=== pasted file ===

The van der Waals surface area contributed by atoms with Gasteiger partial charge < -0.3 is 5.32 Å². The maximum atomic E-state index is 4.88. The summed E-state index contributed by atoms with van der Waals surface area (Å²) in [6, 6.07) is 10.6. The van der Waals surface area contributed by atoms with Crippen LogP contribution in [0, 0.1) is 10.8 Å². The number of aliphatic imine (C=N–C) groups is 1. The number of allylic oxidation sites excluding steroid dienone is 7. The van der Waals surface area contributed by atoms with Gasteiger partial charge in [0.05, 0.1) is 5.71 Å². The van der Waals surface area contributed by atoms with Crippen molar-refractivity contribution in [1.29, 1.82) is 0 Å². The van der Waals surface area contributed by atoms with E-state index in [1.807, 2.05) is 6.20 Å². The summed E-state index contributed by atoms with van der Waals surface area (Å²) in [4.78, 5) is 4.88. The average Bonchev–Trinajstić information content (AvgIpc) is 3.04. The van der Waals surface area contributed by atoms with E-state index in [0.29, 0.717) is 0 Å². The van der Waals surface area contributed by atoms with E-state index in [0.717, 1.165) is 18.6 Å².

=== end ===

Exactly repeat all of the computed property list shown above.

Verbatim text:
The van der Waals surface area contributed by atoms with Gasteiger partial charge < -0.3 is 5.32 Å². The maximum atomic E-state index is 4.88. The summed E-state index contributed by atoms with van der Waals surface area (Å²) in [6, 6.07) is 10.6. The van der Waals surface area contributed by atoms with Crippen LogP contribution in [0, 0.1) is 10.8 Å². The number of aliphatic imine (C=N–C) groups is 1. The number of allylic oxidation sites excluding steroid dienone is 7. The van der Waals surface area contributed by atoms with Gasteiger partial charge in [0.05, 0.1) is 5.71 Å². The van der Waals surface area contributed by atoms with Crippen molar-refractivity contribution in [1.29, 1.82) is 0 Å². The van der Waals surface area contributed by atoms with E-state index in [1.807, 2.05) is 6.20 Å². The summed E-state index contributed by atoms with van der Waals surface area (Å²) in [4.78, 5) is 4.88. The average Bonchev–Trinajstić information content (AvgIpc) is 3.04. The van der Waals surface area contributed by atoms with E-state index in [0.29, 0.717) is 0 Å². The van der Waals surface area contributed by atoms with E-state index in [0.717, 1.165) is 18.6 Å².